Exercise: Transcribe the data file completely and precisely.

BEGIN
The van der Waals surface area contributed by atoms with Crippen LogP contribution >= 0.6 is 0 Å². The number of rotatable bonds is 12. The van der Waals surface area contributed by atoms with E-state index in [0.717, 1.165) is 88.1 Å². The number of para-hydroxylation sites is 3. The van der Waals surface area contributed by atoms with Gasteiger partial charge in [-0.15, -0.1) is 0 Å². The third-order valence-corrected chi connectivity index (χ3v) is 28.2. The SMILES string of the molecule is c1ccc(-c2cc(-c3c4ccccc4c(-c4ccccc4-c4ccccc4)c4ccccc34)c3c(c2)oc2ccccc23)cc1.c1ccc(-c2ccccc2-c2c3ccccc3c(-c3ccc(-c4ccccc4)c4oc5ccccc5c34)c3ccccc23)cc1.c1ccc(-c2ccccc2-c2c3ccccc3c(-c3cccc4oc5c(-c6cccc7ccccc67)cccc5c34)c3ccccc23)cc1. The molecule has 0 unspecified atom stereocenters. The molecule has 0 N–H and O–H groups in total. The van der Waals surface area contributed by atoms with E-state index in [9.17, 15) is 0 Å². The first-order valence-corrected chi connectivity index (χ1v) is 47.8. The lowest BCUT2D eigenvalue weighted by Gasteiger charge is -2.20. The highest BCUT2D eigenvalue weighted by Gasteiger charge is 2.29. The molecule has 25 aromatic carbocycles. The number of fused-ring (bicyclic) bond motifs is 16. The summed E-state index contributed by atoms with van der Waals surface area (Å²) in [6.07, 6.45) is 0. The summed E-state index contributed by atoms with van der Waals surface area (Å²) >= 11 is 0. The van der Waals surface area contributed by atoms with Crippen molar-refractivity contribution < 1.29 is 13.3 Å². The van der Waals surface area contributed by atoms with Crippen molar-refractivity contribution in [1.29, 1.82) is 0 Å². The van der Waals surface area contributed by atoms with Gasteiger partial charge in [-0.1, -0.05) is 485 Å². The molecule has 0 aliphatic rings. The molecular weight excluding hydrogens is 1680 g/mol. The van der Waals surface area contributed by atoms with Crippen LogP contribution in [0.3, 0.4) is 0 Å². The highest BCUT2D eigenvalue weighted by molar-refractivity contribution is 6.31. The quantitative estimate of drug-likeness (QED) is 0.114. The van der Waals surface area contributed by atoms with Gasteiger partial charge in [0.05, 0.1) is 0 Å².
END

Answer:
The van der Waals surface area contributed by atoms with Crippen LogP contribution >= 0.6 is 0 Å². The number of rotatable bonds is 12. The van der Waals surface area contributed by atoms with E-state index in [0.717, 1.165) is 88.1 Å². The number of para-hydroxylation sites is 3. The van der Waals surface area contributed by atoms with Gasteiger partial charge in [-0.15, -0.1) is 0 Å². The third-order valence-corrected chi connectivity index (χ3v) is 28.2. The SMILES string of the molecule is c1ccc(-c2cc(-c3c4ccccc4c(-c4ccccc4-c4ccccc4)c4ccccc34)c3c(c2)oc2ccccc23)cc1.c1ccc(-c2ccccc2-c2c3ccccc3c(-c3ccc(-c4ccccc4)c4oc5ccccc5c34)c3ccccc23)cc1.c1ccc(-c2ccccc2-c2c3ccccc3c(-c3cccc4oc5c(-c6cccc7ccccc67)cccc5c34)c3ccccc23)cc1. The molecule has 0 unspecified atom stereocenters. The molecule has 0 N–H and O–H groups in total. The van der Waals surface area contributed by atoms with E-state index in [9.17, 15) is 0 Å². The first-order valence-corrected chi connectivity index (χ1v) is 47.8. The lowest BCUT2D eigenvalue weighted by Gasteiger charge is -2.20. The highest BCUT2D eigenvalue weighted by Gasteiger charge is 2.29. The molecule has 25 aromatic carbocycles. The number of fused-ring (bicyclic) bond motifs is 16. The summed E-state index contributed by atoms with van der Waals surface area (Å²) in [6.07, 6.45) is 0. The summed E-state index contributed by atoms with van der Waals surface area (Å²) >= 11 is 0. The van der Waals surface area contributed by atoms with Crippen molar-refractivity contribution < 1.29 is 13.3 Å². The van der Waals surface area contributed by atoms with Crippen molar-refractivity contribution in [1.29, 1.82) is 0 Å². The van der Waals surface area contributed by atoms with Gasteiger partial charge in [-0.1, -0.05) is 485 Å². The molecule has 0 aliphatic rings. The molecular weight excluding hydrogens is 1680 g/mol. The van der Waals surface area contributed by atoms with Crippen LogP contribution in [0.3, 0.4) is 0 Å². The highest BCUT2D eigenvalue weighted by molar-refractivity contribution is 6.31. The quantitative estimate of drug-likeness (QED) is 0.114. The van der Waals surface area contributed by atoms with Gasteiger partial charge in [0.05, 0.1) is 0 Å².